Alenda: Yeah, that’s a great question. It actually kind of maps my background too, because I guess people probably don’t realize that I kind of cut my teeth on literary studies. So, I was really into Shakespeare and creative non-fiction. And so, I was an English major, as well as a bio and film major. And then I did a master’s in English and a PhD in rhetoric. So, my kind of course was from a very, you know, conventional medium of print, and, and the literary through to film, which I fell in love with, and was sort of obsessed with documentary and production and all this other stuff, and then found my way to New Media Studies, which, for me, was a natural home because of my hobbies. So, having sort of grown up with the Internet, and, you know, using really early computing devices, and internet services, like bulletin board systems, you know, and modems, dial-up modems, you know, I had kind of had this course, and my first jobs out of college, you know, I didn’t go back to school right away, I actually worked in the tech sector for internet startups, in the late 90s, early 2000s. And so, for me, like kind of heading into digital media studies, or digital humanities, which was called for a very long time still is in some sectors, it just made a lot of sense. And so, what happened is, I was participating in this graduate working group called ‘Mediating Nature’. So, it was convened by a student from English and a student from, I think, geography and what I realized in doing all this reading, that was primarily in literary ecocriticism, which is where a lot of environmental criticism has developed, because there’s, you know, hundreds of years of nature writing and, and sort of, like poetry and, and fiction and non-fiction about the human relationship to the natural world. What I realized was that, boy, there’s this really, you know, diverse, rich, intellectual tradition within this domain, but that none of it was crossing over to, say, new media studies, and specifically game studies, which I was just starting to get interested in. And having play games all the while, and, you know, I think I kind of latched on to this weirdness and found that there was a nugget there to be explored and that a lot of the rhetoric was actually about how the two could not mix. So, a lot of environmental theory was about privileging, you know, sort of direct or unmediated access to the natural world. You know, but the irony there is that a lot of it was happening through writing. And people were smart enough to point that out, like how odd you know, that you’re writing about this and trying to evoke it. And then video games, on the other hand, are seen as this really artificial, and in some ways, like sacrilegious. To say that video games could embody natural experience is somewhat heretical. I think for a lot of environmental educators who really want that unmediated direct access to the outside, right? So, I thought, hey, this sounds like it’s gonna be a fun fight. Let’s, let’s take this on. And let’s also, let’s port, these very rich discussions that are happening within what they would have called first wave, literary ecocriticism, where it’s primarily about texts over to these new domains. And I think environmental criticism has definitely broadened since then, and has started to think a lot about cinema, and then less so, but increasingly also, thinking about interactive media. So, that’s, that’s kind of where we’re at. And I’m hoping that my book opens up that direction, and people can run with it, disagree with it, do whatever they want with it, but I just would love to have the conversation, get started.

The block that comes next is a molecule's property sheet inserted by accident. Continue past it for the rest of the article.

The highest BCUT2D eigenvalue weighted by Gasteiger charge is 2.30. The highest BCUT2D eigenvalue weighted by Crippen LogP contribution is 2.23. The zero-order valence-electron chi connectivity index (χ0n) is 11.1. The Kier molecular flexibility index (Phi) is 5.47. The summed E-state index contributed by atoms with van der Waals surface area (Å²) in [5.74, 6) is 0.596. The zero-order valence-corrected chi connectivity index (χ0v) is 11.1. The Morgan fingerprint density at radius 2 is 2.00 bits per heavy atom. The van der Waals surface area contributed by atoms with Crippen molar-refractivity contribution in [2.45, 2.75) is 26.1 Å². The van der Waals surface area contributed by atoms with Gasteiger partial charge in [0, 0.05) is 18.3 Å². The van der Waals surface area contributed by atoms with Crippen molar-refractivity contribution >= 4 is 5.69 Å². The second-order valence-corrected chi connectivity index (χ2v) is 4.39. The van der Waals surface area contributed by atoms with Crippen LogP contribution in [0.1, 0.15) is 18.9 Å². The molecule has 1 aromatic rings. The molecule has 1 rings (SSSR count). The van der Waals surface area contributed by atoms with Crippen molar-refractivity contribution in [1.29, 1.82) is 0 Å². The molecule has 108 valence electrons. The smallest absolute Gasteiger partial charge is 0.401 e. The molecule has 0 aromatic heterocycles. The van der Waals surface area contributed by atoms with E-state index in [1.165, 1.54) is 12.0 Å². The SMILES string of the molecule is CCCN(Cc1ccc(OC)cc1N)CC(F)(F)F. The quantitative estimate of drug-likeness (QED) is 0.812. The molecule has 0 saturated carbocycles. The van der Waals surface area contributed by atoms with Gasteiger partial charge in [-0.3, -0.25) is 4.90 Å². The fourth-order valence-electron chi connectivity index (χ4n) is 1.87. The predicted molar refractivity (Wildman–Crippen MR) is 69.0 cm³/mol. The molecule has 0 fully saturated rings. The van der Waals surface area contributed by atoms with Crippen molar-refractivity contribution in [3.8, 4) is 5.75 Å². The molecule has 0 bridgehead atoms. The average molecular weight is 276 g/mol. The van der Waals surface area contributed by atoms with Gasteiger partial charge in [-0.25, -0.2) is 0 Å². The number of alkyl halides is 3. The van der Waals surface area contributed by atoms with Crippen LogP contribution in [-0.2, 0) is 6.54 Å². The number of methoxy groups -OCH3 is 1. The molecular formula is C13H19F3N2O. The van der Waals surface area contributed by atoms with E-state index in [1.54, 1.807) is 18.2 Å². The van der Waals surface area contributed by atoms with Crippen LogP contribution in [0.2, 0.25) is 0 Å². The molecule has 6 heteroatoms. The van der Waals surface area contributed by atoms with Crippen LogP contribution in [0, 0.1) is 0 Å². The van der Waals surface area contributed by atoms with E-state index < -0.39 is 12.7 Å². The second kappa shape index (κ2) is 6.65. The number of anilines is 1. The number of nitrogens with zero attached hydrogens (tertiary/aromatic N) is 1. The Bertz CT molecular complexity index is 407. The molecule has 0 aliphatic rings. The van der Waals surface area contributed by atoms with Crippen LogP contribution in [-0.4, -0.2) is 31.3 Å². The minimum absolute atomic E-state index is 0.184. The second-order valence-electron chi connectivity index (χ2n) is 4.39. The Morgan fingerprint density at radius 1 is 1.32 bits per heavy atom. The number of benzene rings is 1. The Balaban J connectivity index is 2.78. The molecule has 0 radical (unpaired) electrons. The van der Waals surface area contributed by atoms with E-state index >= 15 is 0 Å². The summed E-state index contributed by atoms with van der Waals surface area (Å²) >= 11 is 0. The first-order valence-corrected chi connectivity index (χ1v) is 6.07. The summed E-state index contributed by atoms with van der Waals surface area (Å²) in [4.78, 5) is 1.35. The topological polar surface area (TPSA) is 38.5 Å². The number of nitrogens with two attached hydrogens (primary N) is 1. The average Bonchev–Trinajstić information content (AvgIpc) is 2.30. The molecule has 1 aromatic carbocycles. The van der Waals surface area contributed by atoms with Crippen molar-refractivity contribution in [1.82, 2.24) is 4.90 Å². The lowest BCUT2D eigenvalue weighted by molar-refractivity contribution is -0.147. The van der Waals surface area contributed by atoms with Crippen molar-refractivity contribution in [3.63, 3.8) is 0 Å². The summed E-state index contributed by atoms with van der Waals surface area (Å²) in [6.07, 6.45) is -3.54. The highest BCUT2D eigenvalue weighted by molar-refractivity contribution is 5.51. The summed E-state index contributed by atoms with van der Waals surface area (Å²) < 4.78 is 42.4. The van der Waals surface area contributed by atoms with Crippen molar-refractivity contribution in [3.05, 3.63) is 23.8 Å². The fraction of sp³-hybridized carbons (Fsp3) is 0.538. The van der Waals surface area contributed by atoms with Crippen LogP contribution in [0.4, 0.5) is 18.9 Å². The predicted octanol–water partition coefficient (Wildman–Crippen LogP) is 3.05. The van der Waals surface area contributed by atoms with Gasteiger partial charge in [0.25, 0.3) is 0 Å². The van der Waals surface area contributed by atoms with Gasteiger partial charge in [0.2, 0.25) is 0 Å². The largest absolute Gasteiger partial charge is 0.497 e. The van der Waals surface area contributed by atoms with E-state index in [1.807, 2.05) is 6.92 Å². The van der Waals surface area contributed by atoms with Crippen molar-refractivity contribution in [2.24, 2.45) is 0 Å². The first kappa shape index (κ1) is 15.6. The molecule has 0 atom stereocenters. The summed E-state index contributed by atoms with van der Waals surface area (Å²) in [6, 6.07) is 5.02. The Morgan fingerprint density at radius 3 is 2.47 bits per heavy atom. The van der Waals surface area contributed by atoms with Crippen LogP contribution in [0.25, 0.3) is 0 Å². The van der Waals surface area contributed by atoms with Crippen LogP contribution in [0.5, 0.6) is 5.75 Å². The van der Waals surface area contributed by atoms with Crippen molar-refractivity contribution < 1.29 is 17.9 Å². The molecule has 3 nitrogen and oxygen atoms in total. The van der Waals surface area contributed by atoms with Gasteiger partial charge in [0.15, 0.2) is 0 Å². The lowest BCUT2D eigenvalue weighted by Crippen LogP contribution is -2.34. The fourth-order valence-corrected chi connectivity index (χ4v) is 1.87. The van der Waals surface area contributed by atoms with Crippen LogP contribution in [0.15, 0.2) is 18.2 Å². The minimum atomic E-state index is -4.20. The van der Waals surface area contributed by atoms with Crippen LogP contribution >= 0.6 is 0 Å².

Emilie: The examples of the games that you kind of, say can be analyzed from like the ecocriticism, the very literary angle, that’s sort of like ones that are very much about like an experience or set in a specific place. So, I think the example I remember is like Firewatch, and, you know, being, you know, the person watching for wildfires in that very specific area. Later, you also, kind of address games that maybe have a more, you know, ambiguous or less deliberate relationship to the environment, or also, like ones that kind of presented as a blank slate, so I’m kind of thinking of the simulators, or like, God games that kind of allow you to, like, summon environmental disasters, or allow you to kind of like set up this very, you know, kind of unrealistic sense of a totally controllable environment. You said that, like, you know, there is kind of a resistance to like, saying, video games can represent nature, you know, because it’s kind of like, worse than going outside, you know, it’s kind of the argument. But also, yeah, it does kind of have to balance the issue of like, the expectation that the player is, like, powerful and can affect these things, versus caring for the environment, or, you know, kind of observing it, which is much more often hands-off.